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How You Can Take Action Re: New Regulation on Welfare and Safety of Domestic Companion Animals

Most recently, the Quebec Ministry of Agriculture, Fisheries and Food (MAPAQ) passed the Regulation regarding the Welfare and safety of domestic companion animals following a public review period ending June 25, 2022. Although this regulation has been enacted, most requirements will not take effect until February 10, 2024, except sections 48 and 70 (regarding the 50-dog maximum for commercial breeders), which takes effect on August 25, 2022.

While it is disappointing to learn that the concerns of CKC member breeders have not been considered by MAPAQ, your Quebec Board Director, Denis Gros-Louis and Quebec representative for CKC’s National Advocacy and Government Relations Committee, Serge Bilodeau continue to press on and consult with various government officials on this matter, to ensure that the interests of CKC member breeders are well represented.

How You can Help!

Please contact your local MNA and your veterinarian and inform them about the new Regulation and how many important questions listed below remain unanswered. Let them know that the Canadian Kennel Club and CKC member breeders have highlighted serious flaws in the Regulation that will:
  • Unnecessarily burden CKC members and dog owners with administrative duplication as CKC members must already abide by the requirements of the Animal Pedigree Act and are bound by clear procedures regarding enforcement and compliance to CKC bylawspoliciesCKC Code of Practice for Member Breeders and CKC Code of Ethics.
  • Increase bureaucracy and paperwork to the existing framework and process.
    • How will these requirements be regulated and enforced?
    • How will you enforce the prohibition of parent-litter and sibling breedings for non-CKC member breeders who do not keep records?
    • How will you enforce and regulate an exercise and socialization standard on breeders of 50 dogs?
  • Further burden veterinarians who are already over-worked from caring for pandemic pets.
    • Veterinarians would be expected to carry out additional responsibilities that would usually be undertaken by a CKC member breeder, without certainty of their availability and expertise/training on healthy dog breeding practices.
    • Example: A cat or a dog kept as part of commercial breeding or raising operations must undergo a veterinary examination before breeding.
      • It is difficult for conscientious breeders to obtain, within a reasonable time, an appointment to do the health tests recommended by the breed clubs. Considering that purebred dogs represent a minority of the canine population, what will be the delay when all dogs produced in Quebec will have to have such a certification?
    • The proposed certification requirements are undefined. What criteria would a veterinarian use to approve a dog for breeding?
      • Does the dog have an OFA certificate?
      • Does the proposed pair have the right weight to determine the risks for the female dog?
      • Can the veterinarian certify that the proposed pair does not have a father-daughter inbreeding coefficient; or mother-son if the unregistered dog breeder has no records?
      • What health test is required for an unregistered dog?
    • Example: As soon as the animal reaches the age of 7 years, an annual veterinary examination is required if the animal continues to breed.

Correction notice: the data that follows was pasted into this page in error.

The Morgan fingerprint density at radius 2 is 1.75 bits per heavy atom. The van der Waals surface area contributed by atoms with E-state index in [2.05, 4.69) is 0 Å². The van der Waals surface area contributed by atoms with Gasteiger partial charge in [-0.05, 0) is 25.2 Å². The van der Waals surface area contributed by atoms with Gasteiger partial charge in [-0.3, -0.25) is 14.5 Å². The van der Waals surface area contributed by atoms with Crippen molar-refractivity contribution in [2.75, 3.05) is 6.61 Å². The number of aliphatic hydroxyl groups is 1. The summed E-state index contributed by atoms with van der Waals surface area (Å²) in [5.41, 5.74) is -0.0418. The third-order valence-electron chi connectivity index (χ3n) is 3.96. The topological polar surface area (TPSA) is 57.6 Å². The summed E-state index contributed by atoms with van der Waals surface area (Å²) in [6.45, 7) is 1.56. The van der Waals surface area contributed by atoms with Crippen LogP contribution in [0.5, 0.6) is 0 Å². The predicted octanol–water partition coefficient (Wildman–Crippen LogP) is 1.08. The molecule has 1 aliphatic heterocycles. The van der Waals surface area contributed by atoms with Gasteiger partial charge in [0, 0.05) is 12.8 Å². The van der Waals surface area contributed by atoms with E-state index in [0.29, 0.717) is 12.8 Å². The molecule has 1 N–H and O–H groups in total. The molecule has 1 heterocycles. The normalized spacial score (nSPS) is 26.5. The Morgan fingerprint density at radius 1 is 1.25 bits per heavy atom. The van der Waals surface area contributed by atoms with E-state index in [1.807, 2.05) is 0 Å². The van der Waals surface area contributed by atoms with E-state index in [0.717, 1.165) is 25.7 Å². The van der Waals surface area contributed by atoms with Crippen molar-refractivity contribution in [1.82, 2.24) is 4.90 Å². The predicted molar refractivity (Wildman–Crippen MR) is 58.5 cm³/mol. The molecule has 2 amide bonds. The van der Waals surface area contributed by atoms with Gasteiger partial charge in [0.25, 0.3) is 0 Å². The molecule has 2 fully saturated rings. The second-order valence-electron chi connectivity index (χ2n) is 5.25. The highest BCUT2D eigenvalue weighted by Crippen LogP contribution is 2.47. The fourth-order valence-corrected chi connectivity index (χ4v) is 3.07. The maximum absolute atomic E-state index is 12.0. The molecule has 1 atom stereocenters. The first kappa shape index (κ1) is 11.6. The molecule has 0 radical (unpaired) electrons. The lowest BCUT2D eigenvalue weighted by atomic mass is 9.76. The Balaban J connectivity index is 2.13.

• The certification is valid for up to 7 years. What do we do if there are changes in the interim?
      • How these requirements will be implemented and enforced?
  • Remove the choice for CKC member breeders who are experts on their breed to make decisions about practices and procedures based on breed-specific utility, to support the safety and welfare of their dogs in performance activities.
  • Discourage accountable CKC member breeders—the majority of which are small, home-based heritage breeders with difficult-to-meet restrictive measures.
  • Fail to address the management and traceability of mass-produced, unregistered dogs, sold without health tests, that have flooded the canine market in Quebec.
    • How will you track unregistered dogs from random sources as most are not microchipped, which is a legal requirement for purebred dogs in Canada?
Thank you for your support!

Amendments to the Regulation include:
  • A single regulation that would set out the minimum requirements for standards of care and breeding, for which there is already a framework. It replaces the Regulation respecting the safety and welfare of cats and dogs.
    • More specific standards that would regulate commercial breeding or breeding activities:
      • all dogs used for commercial breeding must undergo a vet exam before breeding
      • annual vet exam required for all dogs of 7 years of age and still used for breeding
      • prohibition on breeding parents and litter or between siblings
      • minimum age for dog breeding (18 months or as of the second estrus cycle or whichever comes first)
      • litter limits (max. number of litters for a female limited to 3 per 2 years)
      • specific care requirements re: separation periods at after mating, at birth time and between dam and litter
      • care requirements for those with 5 dogs or more on the premises
      • dog limits for commercial breeders: max number of cats/dogs over 6 months of age that may be kept on same premises or by same owner/custodian is 50 (5 years to comply)
    • prescriptive requirements on puppy care (socialization, exercise, containment, and restraint)
    • A ban on surgeries such as tail docking, ear cropping and declaw removal, unless medically necessary.
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